You make a good point when you say,
“There is another aspect of academia, which these free market fundamentalists can never comprehend. As the kid portrays in his post, we cannot just buy a paper and make a product out of it. Thatz not the way academia works. Scientists are not shopkeepers waiting with papers so that consumers (read business people) can come and buy it”.
Your point also highlights something more deeper in research and incentives. A scientist needs to be truly “objective” and in that sense detached from the phenomenon and the findings. Research that is closely tied to output that can be monetized severely taints the objectives of the true scientific enterprise.
The tenure system in good universities exists so as to enable such researchers to pursue issues that might lack immediate monetary potential but have long range implications for the benefits of a broader audience.
Sure, academia has to collaborate with the industry - but monetizing research output should not be the only criterion for this collaboration. Industry can provide the necessary real world context for the theoretical models that academia develops and the academia can provide a deeper “causal” understanding of the real world that industry desperately needs.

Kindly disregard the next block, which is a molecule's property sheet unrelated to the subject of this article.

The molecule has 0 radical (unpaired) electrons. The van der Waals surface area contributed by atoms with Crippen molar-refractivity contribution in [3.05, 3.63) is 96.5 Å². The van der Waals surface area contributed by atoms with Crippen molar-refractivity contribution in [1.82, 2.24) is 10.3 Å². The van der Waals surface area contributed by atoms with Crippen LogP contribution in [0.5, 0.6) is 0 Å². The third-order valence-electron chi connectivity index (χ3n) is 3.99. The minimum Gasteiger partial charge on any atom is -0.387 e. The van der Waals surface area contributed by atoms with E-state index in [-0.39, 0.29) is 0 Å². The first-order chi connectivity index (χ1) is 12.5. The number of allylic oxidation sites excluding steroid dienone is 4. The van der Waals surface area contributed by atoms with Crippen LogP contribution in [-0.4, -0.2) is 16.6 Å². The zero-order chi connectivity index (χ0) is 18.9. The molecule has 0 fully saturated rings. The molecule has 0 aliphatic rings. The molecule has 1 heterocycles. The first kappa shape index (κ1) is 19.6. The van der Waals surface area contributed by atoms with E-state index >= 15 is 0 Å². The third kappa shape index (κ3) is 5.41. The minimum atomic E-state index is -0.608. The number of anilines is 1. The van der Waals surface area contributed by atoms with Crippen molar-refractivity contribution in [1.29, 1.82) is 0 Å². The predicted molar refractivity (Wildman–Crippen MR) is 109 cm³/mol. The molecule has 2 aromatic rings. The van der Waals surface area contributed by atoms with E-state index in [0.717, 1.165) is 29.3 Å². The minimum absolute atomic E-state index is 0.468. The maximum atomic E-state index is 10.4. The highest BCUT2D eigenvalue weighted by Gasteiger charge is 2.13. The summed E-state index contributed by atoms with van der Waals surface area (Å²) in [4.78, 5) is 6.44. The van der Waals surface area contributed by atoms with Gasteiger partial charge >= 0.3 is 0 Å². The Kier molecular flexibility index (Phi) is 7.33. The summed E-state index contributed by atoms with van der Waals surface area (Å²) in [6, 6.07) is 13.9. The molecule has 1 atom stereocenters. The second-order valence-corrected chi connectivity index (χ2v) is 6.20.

Research has a much broader purpose that is beyond a few innovative ideas and a few researchers making money. It is to develop a deeper understanding of the real world and advance our understanding about ourselves in such a way that it increases social welfare in general.
Thursday, September 20, 2007
Wednesday, September 19, 2007
I am against the Iraq War – for that matter, any war. I believe we have evolved considerably as a civil society to sort out our problems amicably. Nothing can change my opinion on this. I do not believe in the eye for an eye adage, although at times I have felt that the US invasion of Afghanistan was justified. What troubles me more is the fact that many have come to profit from a war that has brought nothing but misery and death to thousands in the middle east. A nice article on MSN Money specifies the numbers here.
As the article rightly points out the last five years have brought a windfall to some of these firms and I am sure to all the “institutional investors” in these firms. The mutual funds and pension funds that hold the defense stocks and the banks, and all the small investors who have bought these funds. In a way, many of us have financed the war and are profiting from it. That troubles me the most. In an increasingly networked business world, it is not very clear what is being financed by whom.